OAKLAND, Calif. -- David Wells' bout with gout in his right big toe continues, and yesterday the Orioles had the left-hander go through a series of X-rays to determine if something else might be exacerbating the problem.
The X-rays showed no abnormalities, so all Wells can do is sit and wait, in pain. His pain was so acute Saturday that he went to a Milwaukee-area hospital to have a shot to reduce the inflammation.
"Last night [Sunday] was the only night I've been sleeping since last Tuesday," Wells said. "The shot helped. It took the pain away."
Wells was scratched from his scheduled start yesterday, and now the Orioles are hoping he'll be able to pitch Saturday against the Seattle Mariners. But they really have no idea how long his problem will continue, because normally, gout goes away in a day or two and Wells' pain has lasted about a week.
Wells said he cannot run normally, only on the side of his foot, which inevitably leads to aches and pains elsewhere.
"It just takes a toll on every part of my body," Wells said. "It's killing my back. It affects a lot of things, blood pressure-wise, lots of things. I've learned I've got pretty good pain tolerance."
Orioles manager Davey Johnson said the X-rays were just a precautionary measure. "We don't want to take a chance it's something more," Johnson said. "If he's still not ready to pitch, we'll see where he slides in elsewhere."
Should Wells' big toe continue to bother him, the Orioles may consider placing him on the disabled list, retroactive to last Tuesday.
The Orioles' other walking wounded seem to be healing. Mike Devereaux and Roberto Alomar, bothered by strained hamstrings, reported no problems yesterday, and Bobby Bonilla and Brady Anderson were in last night's starting lineup, at designated hitter and center field, respectively.
Bonilla tested his sprained ankle before the game, and said he felt better. "Am I 100 percent?" Bonilla asked, rhetorically. "No. Can I swing a bat? Yes. It's about me playing and getting me in there and getting me going."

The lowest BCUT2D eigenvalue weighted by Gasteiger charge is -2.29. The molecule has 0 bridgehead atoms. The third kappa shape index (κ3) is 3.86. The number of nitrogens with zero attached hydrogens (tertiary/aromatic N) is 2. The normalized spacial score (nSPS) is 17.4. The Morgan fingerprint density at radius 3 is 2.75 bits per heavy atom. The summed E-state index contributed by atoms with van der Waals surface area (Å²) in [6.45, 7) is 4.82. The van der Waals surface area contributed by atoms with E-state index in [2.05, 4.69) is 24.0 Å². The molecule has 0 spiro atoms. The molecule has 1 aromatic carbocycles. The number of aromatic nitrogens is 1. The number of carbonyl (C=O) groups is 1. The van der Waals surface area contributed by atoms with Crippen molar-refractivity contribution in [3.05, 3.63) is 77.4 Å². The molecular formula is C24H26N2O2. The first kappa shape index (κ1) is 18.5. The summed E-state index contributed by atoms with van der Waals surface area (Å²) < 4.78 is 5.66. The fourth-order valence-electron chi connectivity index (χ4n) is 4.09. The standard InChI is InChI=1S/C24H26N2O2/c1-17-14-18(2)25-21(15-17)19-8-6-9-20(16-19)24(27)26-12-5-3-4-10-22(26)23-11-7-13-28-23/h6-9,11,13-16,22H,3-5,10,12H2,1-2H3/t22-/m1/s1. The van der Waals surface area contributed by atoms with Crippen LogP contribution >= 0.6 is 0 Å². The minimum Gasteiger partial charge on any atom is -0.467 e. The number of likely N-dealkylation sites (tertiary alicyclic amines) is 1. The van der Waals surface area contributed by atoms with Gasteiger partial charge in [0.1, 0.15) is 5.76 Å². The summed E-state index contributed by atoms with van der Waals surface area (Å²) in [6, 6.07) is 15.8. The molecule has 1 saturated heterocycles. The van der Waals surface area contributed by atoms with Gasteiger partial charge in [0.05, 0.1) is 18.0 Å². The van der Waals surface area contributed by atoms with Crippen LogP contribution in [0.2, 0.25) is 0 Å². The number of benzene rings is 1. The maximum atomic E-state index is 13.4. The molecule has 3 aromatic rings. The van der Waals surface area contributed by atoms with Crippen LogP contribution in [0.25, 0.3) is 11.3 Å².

Bonilla hated being the designated hitter for the first month of the year. Now that it's his only chance to play, "I'm more receptive to it," he said. "It's not even a question, because I know I'm going back to right field.
"Like I said, I'm the happiest .200 hitter in baseball, because I'm going back to the outfield."
Anderson, coming back from a strained quadriceps muscle, wanted to play over the weekend in Milwaukee, Johnson said. "I don't want to play him in a game if he's hurt," Johnson said. "The objective is to play the best lineup, and keep guys healthy. And I'm real careful about leg [injuries]."
Anderson had last started a game last Tuesday, when he was the Orioles' designated hitter and went 0-for-5, with three strikeouts. Since then, he had been used twice as a pinch hitter. Bonilla had been used as a pinch hitter in Saturday's victory over Milwaukee. Alomar had started the previous four games at designated hitter.
Pub Date: 5/14/96
Opponent: Oakland Athletics
Site: Oakland (Calif.) Coliseum
Time: 10: 05
TV/Radio: Ch. 54/WBAL (1090 AM)
Starters: Orioles' Mike Mussina (5-2, 3.99) vs. Athletics' Carlos Reyes (3-5, 5.52)
Late O's game
Last night's Orioles-Athletics game in Oakland, Calif., did not end in time to be included in this edition. A complete report can be found in later editions. For a report on last night's game and other Orioles information, call Sundial at (410) 783-1800, ext. 5023.